By Nga Pham
Tensions are high in the Vietnamese capital Hanoi, after the authorities began construction work on land claimed by the Catholic church.
At dawn workers moved bulldozers past a police guard onto the disputed site at Nha Chung street.
Crowds of priests and believers soon gathered outside.
The site, which once served as the Vatican ambassador’s residence, was at the centre of a month-long protest by Hanoi Catholics earlier this year.
They only learned that their claim to the land had been turned down the previous afternoon, when the authorities announced via the state media that it would become a park.
A witness told BBC that the police had sealed off the whole area to prevent people getting in.
“But we could see from outside that they have started digging the ground and clearing the front of the residence,” she said.
Another witness said scores of riot policemen and sniffer dogs were mobilised and the whole scene looked “very chaotic”.
Thousands of Catholics held prayers at the site for the whole of January as they pressed their claim to the land. They say the land was borrowed from the Apostolic delegation of the Hanoi Diocese and it is time to give it back.
The crowds only dispersed after the Archbishop of Hanoi told them that the government had promised to return the land.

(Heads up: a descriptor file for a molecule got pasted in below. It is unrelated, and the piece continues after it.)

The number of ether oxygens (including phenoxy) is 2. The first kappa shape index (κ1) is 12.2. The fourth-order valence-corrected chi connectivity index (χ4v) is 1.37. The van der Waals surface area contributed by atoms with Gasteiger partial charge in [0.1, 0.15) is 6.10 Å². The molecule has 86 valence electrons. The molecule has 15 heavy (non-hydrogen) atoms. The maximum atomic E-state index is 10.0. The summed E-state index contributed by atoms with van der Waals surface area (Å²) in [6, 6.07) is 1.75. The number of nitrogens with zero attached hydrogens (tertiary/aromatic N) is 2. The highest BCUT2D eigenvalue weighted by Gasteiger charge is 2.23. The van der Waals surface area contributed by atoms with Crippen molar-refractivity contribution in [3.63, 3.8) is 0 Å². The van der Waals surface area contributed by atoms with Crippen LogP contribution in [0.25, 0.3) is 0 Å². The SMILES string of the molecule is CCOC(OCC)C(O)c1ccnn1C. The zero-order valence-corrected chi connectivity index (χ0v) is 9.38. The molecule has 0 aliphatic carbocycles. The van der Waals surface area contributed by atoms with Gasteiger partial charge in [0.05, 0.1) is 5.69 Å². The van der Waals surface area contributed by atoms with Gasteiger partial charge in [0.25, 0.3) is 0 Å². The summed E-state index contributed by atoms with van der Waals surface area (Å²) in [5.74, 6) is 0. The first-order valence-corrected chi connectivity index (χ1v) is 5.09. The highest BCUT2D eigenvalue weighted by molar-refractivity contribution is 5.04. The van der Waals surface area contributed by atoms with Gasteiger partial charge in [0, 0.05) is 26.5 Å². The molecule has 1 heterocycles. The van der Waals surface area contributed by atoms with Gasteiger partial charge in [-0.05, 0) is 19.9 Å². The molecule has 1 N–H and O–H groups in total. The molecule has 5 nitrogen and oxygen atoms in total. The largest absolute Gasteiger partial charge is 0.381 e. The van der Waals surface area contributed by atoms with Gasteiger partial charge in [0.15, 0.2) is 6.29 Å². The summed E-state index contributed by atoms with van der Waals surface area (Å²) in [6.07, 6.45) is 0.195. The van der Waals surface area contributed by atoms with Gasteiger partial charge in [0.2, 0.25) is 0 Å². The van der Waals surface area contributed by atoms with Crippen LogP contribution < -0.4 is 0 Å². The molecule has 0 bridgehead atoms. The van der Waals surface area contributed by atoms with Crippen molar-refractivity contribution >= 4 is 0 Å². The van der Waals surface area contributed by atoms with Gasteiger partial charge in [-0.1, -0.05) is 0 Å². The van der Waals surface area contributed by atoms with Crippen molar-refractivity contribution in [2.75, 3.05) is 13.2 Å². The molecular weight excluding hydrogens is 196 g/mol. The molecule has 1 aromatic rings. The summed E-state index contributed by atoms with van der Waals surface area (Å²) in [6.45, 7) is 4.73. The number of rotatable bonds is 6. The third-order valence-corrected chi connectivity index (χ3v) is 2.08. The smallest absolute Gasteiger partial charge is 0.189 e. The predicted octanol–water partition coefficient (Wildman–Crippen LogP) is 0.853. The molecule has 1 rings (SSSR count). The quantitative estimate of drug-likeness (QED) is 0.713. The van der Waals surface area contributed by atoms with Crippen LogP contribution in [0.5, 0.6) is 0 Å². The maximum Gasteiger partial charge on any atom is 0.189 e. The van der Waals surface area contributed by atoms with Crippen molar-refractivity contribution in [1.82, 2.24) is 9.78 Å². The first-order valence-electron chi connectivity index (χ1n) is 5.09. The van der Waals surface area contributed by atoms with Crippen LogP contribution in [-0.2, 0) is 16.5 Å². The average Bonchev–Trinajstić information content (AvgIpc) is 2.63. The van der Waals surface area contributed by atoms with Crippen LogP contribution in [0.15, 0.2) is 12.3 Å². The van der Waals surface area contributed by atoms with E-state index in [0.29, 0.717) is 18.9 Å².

However, eight months on and the authorities have decided to transform the former residence into “a green tree park with flower beds and grass lawns”, reports the Ha Noi Moi newspaper.
“The event today caught us totally off-guard,” said Father Nguyen Van Khai, spokesman for Archbishop Ngo Quang Kiet, adding that a protest has been quickly formed to “ask for justice”.
The Archbishop himself has sent an urgent petition to the Vietnamese prime minister and president, asking them to intervene to stop “activities damaging to the Hanoi Diocese’s assets”.
Luu Van Dat, an official from the state-sponsored Fatherland Front, acknowledged that the ongoing dispute has escalated to a “serious” level.
He said: “The authorities should look into this matter. We have to be very careful in order to protect the rights [of citizens] but also to follow the law.”
Meanwhile, the church has called on all believers to join in protests, as well as pray for the Catholic claim to more disputed land in Hanoi, this time at Thai Ha. This second land grievance has been going on for more than a month, attracting hundreds of believers for prayer and protest every day.
The Vietnamese government maintains that all land belongs to the state and land claims should be submitted to the law courts for consideration.